In the midst of a pandemic, people are finding themselves thrust back into the job market sooner than expected due to mass company layoffs or underemployment as a freelancer. Fields are oversaturated and jobs are sparse so it can be hard to stand out in today’s job market.

Although standing out in the job market is hardly a new problem, that doesn’t mean it couldn’t use some new and creative solutions. One company, VCV.ME has designed a tool to help you get creative and stand out from your competition.

VCV.ME turns your traditional resume into a video à la Instagram stories.

The process is simple. You answer a few questions and upload a video of yourself then the tool will provide you with a sharable link.

VCV Founder and CEO, Arik Akverdian, believes that video is the future saying, “Video will represent 80% of all internet traffic by 2021 according to Cisco, and according to eMarketer 94.1% of millennial internet users were streaming digital video in 2019. With growing demand for video social media such as TikTok, Snapchat, Instagram stories, and others, we’re bringing the short video format to the job market.”

There are some obvious limitations to using this tool in your job hunt.

First, not all employers will take videos as part of an application both for technical and legal reasons.

On the technical side, many automated tracking systems are not designed to filter that kind of file, so there may not even be an opportunity to showcase it. That’s not to say there aren’t some work-arounds. Many job applications will have a place for applicants to link to their portfolio or websites. An alternate option for this tool could be to place the video introduction on your website.

Another problem with the tool is how it exposes candidates and hiring managers to bias.

As more companies work to remove bias from their hiring practices and hire more diverse candidates, a video intro just won’t fly. Some companies have removed names and even alma maters from their applicants in order to make more unbiased hiring decisions. A video introduction would expose many characteristics that people have conscious and subconscious biases towards such as race, gender, age, and ethnicity.

Although VCV.ME’s intentions are to help candidates stand out in the job market, it’s worth questioning whether they would be standing out for the right reasons, so tread carefully.

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Business Marketing

Why should you take Facebook’s ‘Summer of Support’ courses

(BUSINESS MARKETING) Every company can use a little marketing advice, well Facebook has partnered with big companies to give you some free digital marketing courses.



marketing courses

Our world has turned into a place of upheaval and unrest and we are continuously surrounded by more and more evidence of it. One thing that the majority of us are constantly seeing is announcements from companies. Some of those are about closing hours, but others are more helpful. As they all attempt to get used to this new world that COVID-19 has created we begin to see some different tactics. Some are only politically motivated, but others are more focused on helping out their communities.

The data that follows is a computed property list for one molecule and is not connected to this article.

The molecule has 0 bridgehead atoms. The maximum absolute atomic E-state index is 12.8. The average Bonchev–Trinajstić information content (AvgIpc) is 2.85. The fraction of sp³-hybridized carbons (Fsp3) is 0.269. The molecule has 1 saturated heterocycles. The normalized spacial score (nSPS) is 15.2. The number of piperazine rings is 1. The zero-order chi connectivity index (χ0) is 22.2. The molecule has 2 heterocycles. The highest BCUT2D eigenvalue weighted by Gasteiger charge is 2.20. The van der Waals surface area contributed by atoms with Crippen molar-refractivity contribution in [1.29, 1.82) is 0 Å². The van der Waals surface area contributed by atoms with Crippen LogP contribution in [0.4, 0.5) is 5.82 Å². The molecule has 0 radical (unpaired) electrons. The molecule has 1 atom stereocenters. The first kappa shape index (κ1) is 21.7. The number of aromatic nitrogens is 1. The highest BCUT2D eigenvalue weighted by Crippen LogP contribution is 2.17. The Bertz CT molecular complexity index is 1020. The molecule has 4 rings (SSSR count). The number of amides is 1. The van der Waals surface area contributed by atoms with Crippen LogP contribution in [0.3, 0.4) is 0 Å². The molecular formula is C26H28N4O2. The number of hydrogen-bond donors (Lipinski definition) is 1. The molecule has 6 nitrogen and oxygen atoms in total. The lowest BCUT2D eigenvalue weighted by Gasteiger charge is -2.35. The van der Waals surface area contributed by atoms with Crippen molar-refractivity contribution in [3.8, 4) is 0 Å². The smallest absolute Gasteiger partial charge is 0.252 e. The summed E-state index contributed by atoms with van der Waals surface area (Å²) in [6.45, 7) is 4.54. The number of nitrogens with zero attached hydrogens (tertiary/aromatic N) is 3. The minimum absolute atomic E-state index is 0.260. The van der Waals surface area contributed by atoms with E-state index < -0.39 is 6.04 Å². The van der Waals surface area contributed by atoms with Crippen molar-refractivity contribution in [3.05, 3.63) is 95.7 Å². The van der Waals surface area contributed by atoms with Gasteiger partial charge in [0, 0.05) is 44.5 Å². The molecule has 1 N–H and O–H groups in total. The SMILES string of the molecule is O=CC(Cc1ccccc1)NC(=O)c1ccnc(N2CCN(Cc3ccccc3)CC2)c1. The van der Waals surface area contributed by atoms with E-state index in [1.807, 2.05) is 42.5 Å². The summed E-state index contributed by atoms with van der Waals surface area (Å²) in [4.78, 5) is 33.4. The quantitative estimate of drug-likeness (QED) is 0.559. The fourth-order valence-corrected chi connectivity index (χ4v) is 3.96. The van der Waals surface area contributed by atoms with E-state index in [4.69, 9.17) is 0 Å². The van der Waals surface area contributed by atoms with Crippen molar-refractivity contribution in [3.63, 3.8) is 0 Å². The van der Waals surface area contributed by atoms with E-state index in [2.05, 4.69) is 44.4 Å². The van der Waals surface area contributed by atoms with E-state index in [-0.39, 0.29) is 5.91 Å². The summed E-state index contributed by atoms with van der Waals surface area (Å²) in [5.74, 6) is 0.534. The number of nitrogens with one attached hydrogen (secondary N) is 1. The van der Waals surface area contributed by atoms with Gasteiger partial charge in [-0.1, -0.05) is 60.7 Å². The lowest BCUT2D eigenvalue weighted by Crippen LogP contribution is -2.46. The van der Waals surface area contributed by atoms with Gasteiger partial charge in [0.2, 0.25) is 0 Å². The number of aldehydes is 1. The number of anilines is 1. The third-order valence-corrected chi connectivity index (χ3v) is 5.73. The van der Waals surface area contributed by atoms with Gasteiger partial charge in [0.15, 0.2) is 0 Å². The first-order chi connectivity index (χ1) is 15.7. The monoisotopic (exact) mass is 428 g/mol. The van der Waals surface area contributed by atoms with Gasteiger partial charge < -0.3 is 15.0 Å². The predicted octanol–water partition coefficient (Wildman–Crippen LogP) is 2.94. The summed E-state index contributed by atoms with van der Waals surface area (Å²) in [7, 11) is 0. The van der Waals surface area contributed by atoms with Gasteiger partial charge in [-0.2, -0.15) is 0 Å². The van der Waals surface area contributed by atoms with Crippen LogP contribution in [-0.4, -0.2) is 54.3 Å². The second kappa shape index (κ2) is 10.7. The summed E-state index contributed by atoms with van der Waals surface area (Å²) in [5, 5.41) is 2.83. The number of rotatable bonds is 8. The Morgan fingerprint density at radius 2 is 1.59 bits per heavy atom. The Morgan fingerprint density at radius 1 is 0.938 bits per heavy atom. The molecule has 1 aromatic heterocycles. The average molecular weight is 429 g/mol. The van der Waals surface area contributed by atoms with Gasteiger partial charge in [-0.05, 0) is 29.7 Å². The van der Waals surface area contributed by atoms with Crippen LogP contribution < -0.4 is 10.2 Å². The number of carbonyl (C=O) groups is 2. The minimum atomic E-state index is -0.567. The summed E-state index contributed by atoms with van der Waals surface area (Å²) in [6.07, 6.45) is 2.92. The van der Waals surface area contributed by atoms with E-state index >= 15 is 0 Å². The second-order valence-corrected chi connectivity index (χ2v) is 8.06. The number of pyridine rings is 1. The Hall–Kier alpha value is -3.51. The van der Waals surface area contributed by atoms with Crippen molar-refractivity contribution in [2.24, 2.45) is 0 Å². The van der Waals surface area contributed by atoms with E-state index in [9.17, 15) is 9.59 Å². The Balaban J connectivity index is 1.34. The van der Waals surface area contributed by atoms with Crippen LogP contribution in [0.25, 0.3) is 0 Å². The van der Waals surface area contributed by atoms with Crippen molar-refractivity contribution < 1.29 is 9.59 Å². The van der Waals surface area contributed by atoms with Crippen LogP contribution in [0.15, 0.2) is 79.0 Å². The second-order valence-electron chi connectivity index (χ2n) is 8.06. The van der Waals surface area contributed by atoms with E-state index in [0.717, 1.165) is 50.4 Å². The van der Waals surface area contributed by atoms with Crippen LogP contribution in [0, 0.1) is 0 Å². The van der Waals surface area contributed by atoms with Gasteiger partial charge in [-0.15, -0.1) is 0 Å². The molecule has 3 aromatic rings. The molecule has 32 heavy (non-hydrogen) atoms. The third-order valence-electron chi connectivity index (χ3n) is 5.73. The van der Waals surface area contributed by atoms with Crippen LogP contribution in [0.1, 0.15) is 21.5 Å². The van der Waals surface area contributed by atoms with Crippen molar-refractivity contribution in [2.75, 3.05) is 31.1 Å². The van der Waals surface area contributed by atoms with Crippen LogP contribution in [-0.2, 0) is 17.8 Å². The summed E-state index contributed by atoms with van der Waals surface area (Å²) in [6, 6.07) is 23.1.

Earlier this week Facebook announced that they will be putting on a six-week digital marketing education series. This series will be an extensive collection of videos with a full in depth set of courses that will cover a large amount of topics. The company has put together a cast of renowned entrepreneurs for the presenters as well.

The topics will be done in themed weeks starting on June 24th, and running through the month of July. They include categories such “The Changing World” & “Resilience”. Focusing primarily on the world that is here and now, with recommendations on how to adapt to it. With this world in a constant state of flux the push for adapting to change and staying in front of the tide is crucial for a small business.

The next two courses will be going forward with discussing “Reinvention” & “Re-Emergence”. Encouraging struggling companies to take a serious look at their potential for moving forward, or changing the things that they can to stay more on top of their client base. They also plan on attacking the confusing world that we will have when things get closer to normal.

The last two weeks are focused on community and customer care, which is actually their names as well: “Customers & Commerce” & “Community”. These will help develop a sense of how your business affects your community and the impact you have on it. Keeping that in mind you can then develop a plan for how you want your community to see you and shape things within it.

These courses are all set up for free and open to anyone. With a completely online set up with their new “Summer of Support” mini-site they are prepped to reach millions of people. They’ve organized this with a range of partners as well: Dell, PayPal, American Express, & Small Business Roundtable. A helping hand for people who wouldn’t currently be able to source things like this.